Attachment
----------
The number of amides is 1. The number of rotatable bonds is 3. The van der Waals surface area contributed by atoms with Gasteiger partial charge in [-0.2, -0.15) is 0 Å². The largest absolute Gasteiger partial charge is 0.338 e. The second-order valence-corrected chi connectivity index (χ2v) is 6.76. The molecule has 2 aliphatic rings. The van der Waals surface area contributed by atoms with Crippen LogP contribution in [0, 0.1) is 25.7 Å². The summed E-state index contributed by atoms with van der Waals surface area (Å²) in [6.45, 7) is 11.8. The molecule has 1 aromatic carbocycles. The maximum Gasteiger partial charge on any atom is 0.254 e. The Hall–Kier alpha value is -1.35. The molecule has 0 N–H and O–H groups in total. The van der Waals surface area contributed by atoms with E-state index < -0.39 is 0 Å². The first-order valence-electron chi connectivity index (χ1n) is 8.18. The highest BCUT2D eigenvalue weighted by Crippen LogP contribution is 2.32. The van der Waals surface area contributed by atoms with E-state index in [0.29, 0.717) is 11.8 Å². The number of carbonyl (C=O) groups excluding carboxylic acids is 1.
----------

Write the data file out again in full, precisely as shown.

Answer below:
The number of amides is 1. The number of rotatable bonds is 3. The van der Waals surface area contributed by atoms with Gasteiger partial charge in [-0.2, -0.15) is 0 Å². The largest absolute Gasteiger partial charge is 0.338 e. The second-order valence-corrected chi connectivity index (χ2v) is 6.76. The molecule has 2 aliphatic rings. The van der Waals surface area contributed by atoms with Crippen LogP contribution in [0, 0.1) is 25.7 Å². The summed E-state index contributed by atoms with van der Waals surface area (Å²) in [6.45, 7) is 11.8. The molecule has 1 aromatic carbocycles. The maximum Gasteiger partial charge on any atom is 0.254 e. The Hall–Kier alpha value is -1.35. The molecule has 0 N–H and O–H groups in total. The van der Waals surface area contributed by atoms with E-state index < -0.39 is 0 Å². The first-order valence-electron chi connectivity index (χ1n) is 8.18. The highest BCUT2D eigenvalue weighted by Crippen LogP contribution is 2.32. The van der Waals surface area contributed by atoms with E-state index in [0.29, 0.717) is 11.8 Å². The number of carbonyl (C=O) groups excluding carboxylic acids is 1.